The awe and envy is difficult to hide. The look in their eyes is unmistakable. The moment I mention that I had recently moved to Goa for work, it was apparent that I had the conversation (and the crowd) at my mercy. They were holding on to every word I said.
That’s the reaction one tends to get when one mentions moving to Goa. However, this jealousy always seems to arise a little too soon without knowing the reality.
Sunny Side Up
If you’re planning to set-up your own independent art and design studio or trying your hand at writing a deadly film script or honing your culinary skills to become a restaurateur, simultaneously embracing the ‘Goa life’; yes, I can see where the amazement comes from. No traffic jams, less pollution, no continuous calls from your boss-it all seems perfect. Work by the beach, drink a beer at lunch, go swimming, get a tan or a massage and get inspired simply by the sights and sounds around you. What could be better?
But, if for some reason, you move to Goa as an employee, watch out.
Not all that rosy, perhaps?
No traffic jams, but potholes big enough for elephants. The rain during the monsoon season makes the most innocuous puddles turn into small death traps. Try driving your new Ford Focus through these and you’ll really be testing its suspension. In fact the police usually have their hands full trying to extract cars out of these holes and spend more time on this than real ‘police work’.
Then there’s the small town charm or lack of it, depending on how you look at it: water shortages, electricity problems, internet failures whenever it rains and network problems from every provider.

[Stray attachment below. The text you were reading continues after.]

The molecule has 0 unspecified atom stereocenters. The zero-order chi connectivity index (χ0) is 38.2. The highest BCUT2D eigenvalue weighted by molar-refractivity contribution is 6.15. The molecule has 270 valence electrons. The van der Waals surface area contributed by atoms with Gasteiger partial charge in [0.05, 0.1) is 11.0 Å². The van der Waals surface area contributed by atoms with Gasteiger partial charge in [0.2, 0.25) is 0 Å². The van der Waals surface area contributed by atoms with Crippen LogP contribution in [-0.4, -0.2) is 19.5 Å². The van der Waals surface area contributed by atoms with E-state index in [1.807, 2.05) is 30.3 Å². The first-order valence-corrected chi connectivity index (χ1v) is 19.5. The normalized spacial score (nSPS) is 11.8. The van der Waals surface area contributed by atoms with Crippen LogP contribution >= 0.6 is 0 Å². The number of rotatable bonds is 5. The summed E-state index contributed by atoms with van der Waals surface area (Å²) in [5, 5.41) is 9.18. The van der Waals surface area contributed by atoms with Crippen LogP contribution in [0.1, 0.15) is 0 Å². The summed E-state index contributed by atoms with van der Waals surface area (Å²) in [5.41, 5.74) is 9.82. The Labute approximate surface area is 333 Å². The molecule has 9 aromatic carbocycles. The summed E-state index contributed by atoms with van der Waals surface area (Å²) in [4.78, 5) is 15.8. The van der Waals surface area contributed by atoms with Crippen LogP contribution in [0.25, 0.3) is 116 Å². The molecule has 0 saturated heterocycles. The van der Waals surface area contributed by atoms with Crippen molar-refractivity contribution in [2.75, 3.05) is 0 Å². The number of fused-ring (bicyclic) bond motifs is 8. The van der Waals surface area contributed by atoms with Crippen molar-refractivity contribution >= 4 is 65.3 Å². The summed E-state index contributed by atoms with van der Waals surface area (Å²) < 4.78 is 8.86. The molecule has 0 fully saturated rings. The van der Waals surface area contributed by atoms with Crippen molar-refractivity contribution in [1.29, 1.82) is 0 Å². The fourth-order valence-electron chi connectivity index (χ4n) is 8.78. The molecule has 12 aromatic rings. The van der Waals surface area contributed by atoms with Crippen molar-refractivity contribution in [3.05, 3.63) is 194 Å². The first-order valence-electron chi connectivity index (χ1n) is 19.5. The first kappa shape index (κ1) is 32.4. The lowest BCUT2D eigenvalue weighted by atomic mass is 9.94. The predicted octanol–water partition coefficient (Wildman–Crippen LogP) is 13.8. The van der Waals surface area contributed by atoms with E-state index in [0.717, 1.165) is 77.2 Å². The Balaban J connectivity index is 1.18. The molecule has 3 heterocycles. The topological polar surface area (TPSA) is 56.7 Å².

Welcome to Goa! Where the music never stops…just the work does. One to four PM every afternoon is susegado time i.e. the siesta. And don’t forget Sunday is a day of rest (like every other day?) so almost everything is closed including your neighborhood grocer. So when does one buy vegetables and provisions?
As a banker friend recently told me, “Goa is a hardship posting. Nothing works, there’s no professionalism and in the name of ‘relaxing’ nothing ever gets done.” Well, to be fair you would wonder why a banker would want to live in Goa anyway; given that’s it’s not and never will be the global financial hub like New York, Tokyo, Dubai or Shanghai (and nor does it aspire to be).
So is it only artists and the like who can live, enjoy and thrive here? Well, yes and no. Restaurant owners and designers have recently complained about threats being made to them. Apparently, all was well when their shops/restaurants were opening but now that they’ve established themselves, the local villagers/panchayats have raised issues with the use of their land while some are even demanding compensation. So much for the myth of the relaxed Goan villager.
There’s more than what meets the eye
While it’s got its pros, it also has a lot of the same problems here that plague any town or city in India. And not just physically but the same inefficient and slow bureaucracy, red-tape and difficulty maneuvering the seemingly illogical system. So the next time your eyes light up when someone says they’re moving to Goa, remember, it’s still a part of India and faces many of the same problems as the rest of the country. What Goa means to a vacationer, is very different from what Goa is for someone who lives there.
By Rahul Ahmad